A lower court judge this week tossed the City of Pittsburgh’s new gun control ordinances into the circular file, much as everyone expected. They don’t call Title 18, Chapter 61, Subchapter A the Uniform Firearms Act for no reason, we suspect. The battle over state preemption will once again move to the Supreme Court, and you never know what that band of fun-loving rascals might do!

The federal government this week unveiled 150 pages of regulations governing hemp farming. Since Pennsylvania lawmakers had the foresight to legalize hemp production last year, we have a big head start on the field. So get to it, hempers. Let’s lead the nation in something other than municipal waste importation.

The Supreme Court this week stopped Lebanon County officials from denying medical marijuana access to parolees and probationers, striking a blow for good old common sense. The move by Lebanon County to enact this policy in the first place is a stark reminder that, despite what the states do on marijuana policy, the feds still view marijuana as equivalent to heroin and can act accordingly whenever they damned well choose.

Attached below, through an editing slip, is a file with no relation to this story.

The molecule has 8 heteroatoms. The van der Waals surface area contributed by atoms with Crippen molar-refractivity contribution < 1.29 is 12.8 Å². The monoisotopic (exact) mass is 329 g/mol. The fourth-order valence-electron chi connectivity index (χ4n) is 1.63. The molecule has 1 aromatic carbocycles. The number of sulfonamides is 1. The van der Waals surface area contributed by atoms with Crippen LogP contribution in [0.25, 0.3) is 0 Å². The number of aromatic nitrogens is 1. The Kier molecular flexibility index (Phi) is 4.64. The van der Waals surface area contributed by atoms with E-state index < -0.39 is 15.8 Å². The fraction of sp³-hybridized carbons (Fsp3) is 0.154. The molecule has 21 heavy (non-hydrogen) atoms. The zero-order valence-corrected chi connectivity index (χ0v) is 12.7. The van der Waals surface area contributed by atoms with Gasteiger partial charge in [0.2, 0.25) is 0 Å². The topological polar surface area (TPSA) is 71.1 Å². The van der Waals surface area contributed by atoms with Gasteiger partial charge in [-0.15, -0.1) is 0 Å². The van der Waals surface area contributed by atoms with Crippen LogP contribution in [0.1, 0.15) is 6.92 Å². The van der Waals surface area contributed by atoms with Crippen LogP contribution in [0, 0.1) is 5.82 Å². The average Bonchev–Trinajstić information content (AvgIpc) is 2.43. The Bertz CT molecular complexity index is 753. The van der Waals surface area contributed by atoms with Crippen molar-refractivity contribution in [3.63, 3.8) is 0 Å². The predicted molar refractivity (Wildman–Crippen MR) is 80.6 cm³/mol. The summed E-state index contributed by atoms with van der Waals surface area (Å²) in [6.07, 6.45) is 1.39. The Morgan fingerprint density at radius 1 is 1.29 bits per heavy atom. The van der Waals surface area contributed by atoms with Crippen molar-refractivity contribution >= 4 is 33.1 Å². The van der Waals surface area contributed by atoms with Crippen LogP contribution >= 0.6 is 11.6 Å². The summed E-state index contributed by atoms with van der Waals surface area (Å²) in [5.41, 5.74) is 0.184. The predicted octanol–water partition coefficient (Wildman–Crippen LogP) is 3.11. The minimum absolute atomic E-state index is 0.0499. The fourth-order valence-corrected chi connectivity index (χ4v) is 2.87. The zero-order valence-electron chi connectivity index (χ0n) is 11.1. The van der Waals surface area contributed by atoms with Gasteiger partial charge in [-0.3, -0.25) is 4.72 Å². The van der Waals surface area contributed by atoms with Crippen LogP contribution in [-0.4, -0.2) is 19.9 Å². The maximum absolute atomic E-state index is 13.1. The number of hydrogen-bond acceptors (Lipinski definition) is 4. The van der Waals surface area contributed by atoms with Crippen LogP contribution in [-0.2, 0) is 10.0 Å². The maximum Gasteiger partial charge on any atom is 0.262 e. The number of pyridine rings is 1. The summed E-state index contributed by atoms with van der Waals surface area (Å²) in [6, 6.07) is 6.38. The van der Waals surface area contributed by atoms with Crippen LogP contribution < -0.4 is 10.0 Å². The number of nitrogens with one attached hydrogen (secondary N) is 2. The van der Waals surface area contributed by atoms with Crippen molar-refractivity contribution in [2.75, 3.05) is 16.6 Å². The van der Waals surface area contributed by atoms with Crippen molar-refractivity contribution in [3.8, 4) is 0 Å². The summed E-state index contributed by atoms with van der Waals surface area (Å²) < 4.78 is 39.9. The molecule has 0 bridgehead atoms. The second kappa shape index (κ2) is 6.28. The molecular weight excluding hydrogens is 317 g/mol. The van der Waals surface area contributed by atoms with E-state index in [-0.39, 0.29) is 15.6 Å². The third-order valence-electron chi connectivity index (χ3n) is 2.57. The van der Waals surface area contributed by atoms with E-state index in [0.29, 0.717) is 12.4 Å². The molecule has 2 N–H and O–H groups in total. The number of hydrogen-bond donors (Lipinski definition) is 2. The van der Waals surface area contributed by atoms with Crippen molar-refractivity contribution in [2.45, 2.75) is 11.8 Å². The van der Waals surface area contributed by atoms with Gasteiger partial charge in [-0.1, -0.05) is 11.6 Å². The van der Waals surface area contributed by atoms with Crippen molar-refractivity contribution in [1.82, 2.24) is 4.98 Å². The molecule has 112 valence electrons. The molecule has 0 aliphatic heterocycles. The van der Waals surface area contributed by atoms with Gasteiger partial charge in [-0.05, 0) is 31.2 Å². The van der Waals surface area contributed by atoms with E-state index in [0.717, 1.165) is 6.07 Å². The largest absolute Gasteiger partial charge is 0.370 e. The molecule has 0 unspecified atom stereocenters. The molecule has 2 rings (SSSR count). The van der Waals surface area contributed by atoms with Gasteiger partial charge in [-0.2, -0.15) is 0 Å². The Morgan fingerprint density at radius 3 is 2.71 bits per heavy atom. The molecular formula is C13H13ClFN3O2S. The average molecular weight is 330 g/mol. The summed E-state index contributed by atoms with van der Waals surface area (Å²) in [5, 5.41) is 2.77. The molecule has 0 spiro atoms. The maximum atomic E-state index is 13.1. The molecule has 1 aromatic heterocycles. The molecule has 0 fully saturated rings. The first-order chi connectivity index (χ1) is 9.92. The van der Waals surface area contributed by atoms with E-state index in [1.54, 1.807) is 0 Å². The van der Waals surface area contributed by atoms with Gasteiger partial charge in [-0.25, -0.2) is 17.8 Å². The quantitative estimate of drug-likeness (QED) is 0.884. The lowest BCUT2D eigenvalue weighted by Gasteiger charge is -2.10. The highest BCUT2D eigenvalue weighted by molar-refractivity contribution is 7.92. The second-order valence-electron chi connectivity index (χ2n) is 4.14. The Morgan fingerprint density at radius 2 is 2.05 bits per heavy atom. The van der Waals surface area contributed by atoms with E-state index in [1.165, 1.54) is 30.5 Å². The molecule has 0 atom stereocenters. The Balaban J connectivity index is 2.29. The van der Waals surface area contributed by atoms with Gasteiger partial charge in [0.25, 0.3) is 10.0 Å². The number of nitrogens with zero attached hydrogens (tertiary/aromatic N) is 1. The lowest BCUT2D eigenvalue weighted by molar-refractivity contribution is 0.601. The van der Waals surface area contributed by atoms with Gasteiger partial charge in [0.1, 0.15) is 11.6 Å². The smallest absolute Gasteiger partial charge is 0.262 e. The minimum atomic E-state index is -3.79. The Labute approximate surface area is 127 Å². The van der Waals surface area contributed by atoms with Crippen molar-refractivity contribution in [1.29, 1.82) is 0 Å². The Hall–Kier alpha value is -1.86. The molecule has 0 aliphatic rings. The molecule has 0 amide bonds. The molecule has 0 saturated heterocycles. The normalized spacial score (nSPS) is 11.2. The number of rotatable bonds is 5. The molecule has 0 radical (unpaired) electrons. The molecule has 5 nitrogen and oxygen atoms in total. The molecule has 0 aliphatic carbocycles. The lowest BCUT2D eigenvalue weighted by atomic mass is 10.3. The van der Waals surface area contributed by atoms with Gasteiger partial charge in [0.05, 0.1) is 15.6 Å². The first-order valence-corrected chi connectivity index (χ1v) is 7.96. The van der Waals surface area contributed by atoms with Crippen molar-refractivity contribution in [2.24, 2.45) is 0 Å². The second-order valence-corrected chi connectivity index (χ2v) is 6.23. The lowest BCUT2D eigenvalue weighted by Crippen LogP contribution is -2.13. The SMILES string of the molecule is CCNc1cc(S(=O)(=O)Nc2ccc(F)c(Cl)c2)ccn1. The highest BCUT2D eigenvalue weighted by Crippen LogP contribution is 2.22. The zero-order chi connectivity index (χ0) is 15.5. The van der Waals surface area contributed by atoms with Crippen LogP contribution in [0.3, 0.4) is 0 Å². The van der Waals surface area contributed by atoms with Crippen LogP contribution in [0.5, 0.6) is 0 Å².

A perfect storm of factors, not the least of which is an overabundance of really excited deer, are causing experts to predict an above-average season of car-to-deer collisions in Pennsylvania, most of which find the deer on the losing end. So be careful, and make sure your auto insurance is up to date.    

Speaking of deer, the legislature is nearing agreement on a bill that would permit Sunday hunting in Pennsylvania, albeit for just three Sundays out of the entire year. The General Assembly has been debating this issue since before guns were actually invented.